Canadian Forest Service Publications

Prediction of daily lightning- and human-caused fires in British Columbia. 2012. Magnussen, S.; Taylor, S.W. International Journal of Wildland Fire 21(4): 342-356.

Year: 2012

Available from: Pacific Forestry Centre

Catalog ID: 33424

Language: English

CFS Availability: PDF (request by e-mail)

Available from the Journal's Web site.
DOI: 10.1071/WF11088

† This site may require a fee.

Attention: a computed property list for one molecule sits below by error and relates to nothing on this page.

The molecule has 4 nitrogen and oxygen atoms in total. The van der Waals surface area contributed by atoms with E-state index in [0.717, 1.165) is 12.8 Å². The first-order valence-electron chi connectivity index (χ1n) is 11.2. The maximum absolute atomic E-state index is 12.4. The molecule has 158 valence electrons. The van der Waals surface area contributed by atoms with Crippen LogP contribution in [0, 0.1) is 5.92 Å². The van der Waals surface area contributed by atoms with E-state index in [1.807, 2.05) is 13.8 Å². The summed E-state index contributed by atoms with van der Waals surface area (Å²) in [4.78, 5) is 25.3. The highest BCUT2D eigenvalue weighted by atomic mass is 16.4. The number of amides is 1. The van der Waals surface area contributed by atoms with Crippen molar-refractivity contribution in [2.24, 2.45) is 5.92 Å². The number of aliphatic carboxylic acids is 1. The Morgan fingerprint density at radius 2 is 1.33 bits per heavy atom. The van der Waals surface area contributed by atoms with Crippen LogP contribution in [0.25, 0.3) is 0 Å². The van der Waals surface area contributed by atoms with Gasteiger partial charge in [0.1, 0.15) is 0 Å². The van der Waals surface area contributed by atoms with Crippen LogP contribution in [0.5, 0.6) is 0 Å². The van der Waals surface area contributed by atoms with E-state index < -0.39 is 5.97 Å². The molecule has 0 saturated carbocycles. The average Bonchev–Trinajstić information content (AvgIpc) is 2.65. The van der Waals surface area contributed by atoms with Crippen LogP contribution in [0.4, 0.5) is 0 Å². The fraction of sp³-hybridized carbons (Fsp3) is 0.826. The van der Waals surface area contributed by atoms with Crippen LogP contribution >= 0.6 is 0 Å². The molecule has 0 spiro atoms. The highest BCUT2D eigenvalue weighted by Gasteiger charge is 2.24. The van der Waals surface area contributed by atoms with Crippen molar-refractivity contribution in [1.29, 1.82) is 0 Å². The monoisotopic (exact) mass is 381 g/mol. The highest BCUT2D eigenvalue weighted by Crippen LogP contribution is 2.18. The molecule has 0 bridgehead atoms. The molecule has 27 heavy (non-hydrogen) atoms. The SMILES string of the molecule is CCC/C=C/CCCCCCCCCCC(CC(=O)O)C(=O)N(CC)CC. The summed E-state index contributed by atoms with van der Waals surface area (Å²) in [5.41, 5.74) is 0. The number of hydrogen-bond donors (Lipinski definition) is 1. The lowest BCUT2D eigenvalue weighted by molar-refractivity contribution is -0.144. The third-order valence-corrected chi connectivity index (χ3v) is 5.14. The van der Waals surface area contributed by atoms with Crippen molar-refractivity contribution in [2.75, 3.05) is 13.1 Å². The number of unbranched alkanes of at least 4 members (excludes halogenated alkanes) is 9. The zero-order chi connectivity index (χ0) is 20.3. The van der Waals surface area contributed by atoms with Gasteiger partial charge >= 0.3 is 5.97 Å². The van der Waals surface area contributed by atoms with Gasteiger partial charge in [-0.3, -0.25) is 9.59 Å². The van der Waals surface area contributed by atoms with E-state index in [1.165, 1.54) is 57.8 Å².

Daily records of the location and timing of human- and lightning-caused fires in British Columbia from 1981 to 2000 were used to estimate the probability of fire occurrence within 950 20 × 20-km spatial units (~950 000 km2) using a binary logistic regression modelling framework. Explanatory variables included lightning strikes, forest cover, surface weather observations, atmospheric stability indices and fuel moisture codes of the Canadian Fire Weather Index System. Because the influence of the explanatory variables in the models varied from year to year, model coefficients were estimated for each year. The arithmetic mean of the model coefficients was used for making daily predictions in a future year. A confidence interval around the mean or a quantile was derived from the ensemble of 20 model predictions. A leave-1-year-out cross-validation procedure was used to assess model performance for random years. The daily number of lightning-caused fires was reasonably well predicted at the provincial level (R = 0.83) and slightly less well predicted for a smaller (75 000 km2) administrative region. The daily number of human-caused fires was less well predicted at both the provincial (R = 0.55) and the regional level. The ability to estimate confidence intervals from the ensemble of model predictions is an advantage of the year-specific approach.

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